Forgive my melodrama, but am I the only one who felt like the summer of 2012 would never end?
I've done a lot of driving over the last week and, here in the Midwest, it has just started to look like fall has arrived. The first week of October is over, and the leaves are wan--chalky red and gold like faded satin. No fiery bursts of color or breathtaking hillsides. The drought (we're still about eight inches short of rain for the year) seems to have bled the trees dry. It's as though they are desperate for rest, for the fall rains, for the relief that cold nights and overcast days will bring. When the wind blows even slightly, leaves that have barely turned drop soundlessly away. No dry, scratching dances across the driveway. Acorns pelt our roof like rain.
My garden bloomed frantically in September. We had some good rainfall, but most flowers give one last, glorious show every year before dying away, no matter what the weather has been. The annuals (which are only good for one year) then trade their gaudiness for a look of frost bitten tragedy. There's a freeze in the forecast overnight. A part of me wants to gather all the tender plants in pots and bring them onto the porch so they'll live another day or two. But I won't because it's their time.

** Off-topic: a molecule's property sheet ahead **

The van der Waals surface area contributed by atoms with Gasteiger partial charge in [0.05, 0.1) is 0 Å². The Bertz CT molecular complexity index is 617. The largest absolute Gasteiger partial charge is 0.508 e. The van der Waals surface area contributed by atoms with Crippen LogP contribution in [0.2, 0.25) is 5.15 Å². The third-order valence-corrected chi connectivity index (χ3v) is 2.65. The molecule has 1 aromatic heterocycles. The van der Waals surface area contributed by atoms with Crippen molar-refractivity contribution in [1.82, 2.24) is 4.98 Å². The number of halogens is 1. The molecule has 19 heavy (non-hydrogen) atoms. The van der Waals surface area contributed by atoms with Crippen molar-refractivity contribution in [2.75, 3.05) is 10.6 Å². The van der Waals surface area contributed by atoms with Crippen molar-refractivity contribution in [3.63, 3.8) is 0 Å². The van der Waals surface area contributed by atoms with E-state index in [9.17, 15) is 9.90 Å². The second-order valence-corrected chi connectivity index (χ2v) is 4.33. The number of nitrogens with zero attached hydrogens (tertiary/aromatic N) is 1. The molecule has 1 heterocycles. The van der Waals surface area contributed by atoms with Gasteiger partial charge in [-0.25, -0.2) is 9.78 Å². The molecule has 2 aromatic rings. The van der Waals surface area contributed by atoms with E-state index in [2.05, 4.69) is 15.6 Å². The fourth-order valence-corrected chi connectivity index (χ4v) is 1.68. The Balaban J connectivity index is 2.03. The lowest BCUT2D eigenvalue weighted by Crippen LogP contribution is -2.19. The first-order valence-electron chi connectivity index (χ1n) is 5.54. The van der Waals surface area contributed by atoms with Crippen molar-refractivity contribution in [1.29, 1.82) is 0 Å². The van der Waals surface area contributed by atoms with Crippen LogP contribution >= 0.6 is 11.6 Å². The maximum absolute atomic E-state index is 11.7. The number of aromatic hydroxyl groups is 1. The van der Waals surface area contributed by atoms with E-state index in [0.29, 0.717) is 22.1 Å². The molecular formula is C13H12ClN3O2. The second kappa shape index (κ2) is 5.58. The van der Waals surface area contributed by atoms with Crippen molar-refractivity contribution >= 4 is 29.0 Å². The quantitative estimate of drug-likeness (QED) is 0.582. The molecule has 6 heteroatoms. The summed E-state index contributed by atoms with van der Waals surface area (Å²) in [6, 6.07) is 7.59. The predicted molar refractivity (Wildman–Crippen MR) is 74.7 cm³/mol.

Last night we went to an outdoor showing of The Hunger Games at Walker's Bluff, a local winery. The original September showing had been rained out, and so they rescheduled it along with the Fourth of July fireworks. There were very few fireworks displays for the actual holiday because the drought made a tinder box of our area. It was also, coincidentally, the eve of my son's 13th birthday. All was serendipity. All was also freezing! Watching a film outdoors is such a pleasant thing to do when it's, say, 70 degrees rather than 45. And fireworks in October? That was definitely odd. It was summer, extended, because summer had been inhospitable. We were very grateful for the cozy fire pits and hot chocolate. In all, it was a lovely evening, and we had a terrific time.
Like the trees and flowers, I'm anxious for the fallow season. I'm ready to be inside for a while. When I walked into our house last night, I realized it had the air of a place where no one has been home much. There are still school supplies on the dining room table as well as a new cookbook to get me in the mood for, well, cooking dinner before 8 pm. The critters have been looking a little scraggly and in need of a good brushing. Windows are dusty and we're almost out of all types of tea except for the giant tea bags I buy for iced tea. It's time to get reacquainted with the indoors in a slightly different way than we were acquainted this past, ghastly summer. I'm ready to give more time over to reading and writing. And thinking. Plus, I miss my sweaters. I know it sounds silly, but I loved reaching up onto a shelf to grab a favorite wooly one. Oh, and I've been a little lazy about the bird feeders, lately. Gone are the days when I had to fill the birdbath every 12 hours, but the birds are no doubt dusty, too.
I'm ready for a new season. Are you?